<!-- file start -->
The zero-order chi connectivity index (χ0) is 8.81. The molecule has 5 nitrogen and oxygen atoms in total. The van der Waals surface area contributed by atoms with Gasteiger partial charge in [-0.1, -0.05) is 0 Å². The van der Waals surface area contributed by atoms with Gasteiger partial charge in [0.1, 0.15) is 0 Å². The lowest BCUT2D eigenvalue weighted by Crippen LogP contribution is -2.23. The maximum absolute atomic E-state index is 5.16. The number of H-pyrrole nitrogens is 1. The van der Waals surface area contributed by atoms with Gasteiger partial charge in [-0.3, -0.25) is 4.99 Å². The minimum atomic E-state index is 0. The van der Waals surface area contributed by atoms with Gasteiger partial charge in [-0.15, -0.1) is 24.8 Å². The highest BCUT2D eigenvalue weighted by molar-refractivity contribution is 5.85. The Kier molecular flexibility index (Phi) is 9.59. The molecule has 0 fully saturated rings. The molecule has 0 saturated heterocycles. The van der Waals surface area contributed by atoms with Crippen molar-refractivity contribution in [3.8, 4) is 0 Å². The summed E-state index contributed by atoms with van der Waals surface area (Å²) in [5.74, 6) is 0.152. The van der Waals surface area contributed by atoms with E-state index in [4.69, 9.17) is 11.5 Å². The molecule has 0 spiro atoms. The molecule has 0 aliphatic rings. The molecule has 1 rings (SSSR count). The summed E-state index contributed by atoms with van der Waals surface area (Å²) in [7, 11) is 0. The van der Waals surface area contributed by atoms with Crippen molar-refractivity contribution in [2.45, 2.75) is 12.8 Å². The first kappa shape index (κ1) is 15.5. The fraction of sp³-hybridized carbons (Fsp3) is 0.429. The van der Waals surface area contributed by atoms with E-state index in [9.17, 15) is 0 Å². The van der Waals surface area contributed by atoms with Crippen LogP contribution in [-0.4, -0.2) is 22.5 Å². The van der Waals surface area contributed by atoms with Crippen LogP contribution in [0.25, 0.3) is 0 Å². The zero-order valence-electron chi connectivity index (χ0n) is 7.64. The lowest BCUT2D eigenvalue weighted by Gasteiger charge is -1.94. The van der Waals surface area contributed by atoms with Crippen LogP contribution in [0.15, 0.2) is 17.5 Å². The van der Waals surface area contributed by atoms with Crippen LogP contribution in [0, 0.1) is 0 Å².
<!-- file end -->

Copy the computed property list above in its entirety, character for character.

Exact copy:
The zero-order chi connectivity index (χ0) is 8.81. The molecule has 5 nitrogen and oxygen atoms in total. The van der Waals surface area contributed by atoms with Gasteiger partial charge in [-0.1, -0.05) is 0 Å². The van der Waals surface area contributed by atoms with Gasteiger partial charge in [0.1, 0.15) is 0 Å². The lowest BCUT2D eigenvalue weighted by Crippen LogP contribution is -2.23. The maximum absolute atomic E-state index is 5.16. The number of H-pyrrole nitrogens is 1. The van der Waals surface area contributed by atoms with Gasteiger partial charge in [-0.3, -0.25) is 4.99 Å². The minimum atomic E-state index is 0. The van der Waals surface area contributed by atoms with Gasteiger partial charge in [-0.15, -0.1) is 24.8 Å². The highest BCUT2D eigenvalue weighted by molar-refractivity contribution is 5.85. The Kier molecular flexibility index (Phi) is 9.59. The molecule has 0 fully saturated rings. The molecule has 0 saturated heterocycles. The van der Waals surface area contributed by atoms with Crippen molar-refractivity contribution in [3.8, 4) is 0 Å². The summed E-state index contributed by atoms with van der Waals surface area (Å²) in [5.74, 6) is 0.152. The van der Waals surface area contributed by atoms with E-state index in [4.69, 9.17) is 11.5 Å². The molecule has 0 spiro atoms. The molecule has 0 aliphatic rings. The molecule has 1 rings (SSSR count). The summed E-state index contributed by atoms with van der Waals surface area (Å²) in [7, 11) is 0. The van der Waals surface area contributed by atoms with Crippen molar-refractivity contribution in [2.45, 2.75) is 12.8 Å². The first kappa shape index (κ1) is 15.5. The fraction of sp³-hybridized carbons (Fsp3) is 0.429. The van der Waals surface area contributed by atoms with E-state index in [9.17, 15) is 0 Å². The van der Waals surface area contributed by atoms with Crippen LogP contribution in [-0.4, -0.2) is 22.5 Å². The van der Waals surface area contributed by atoms with Crippen LogP contribution in [0.25, 0.3) is 0 Å². The zero-order valence-electron chi connectivity index (χ0n) is 7.64. The lowest BCUT2D eigenvalue weighted by Gasteiger charge is -1.94. The van der Waals surface area contributed by atoms with Crippen LogP contribution in [0.15, 0.2) is 17.5 Å². The van der Waals surface area contributed by atoms with Crippen LogP contribution in [0, 0.1) is 0 Å².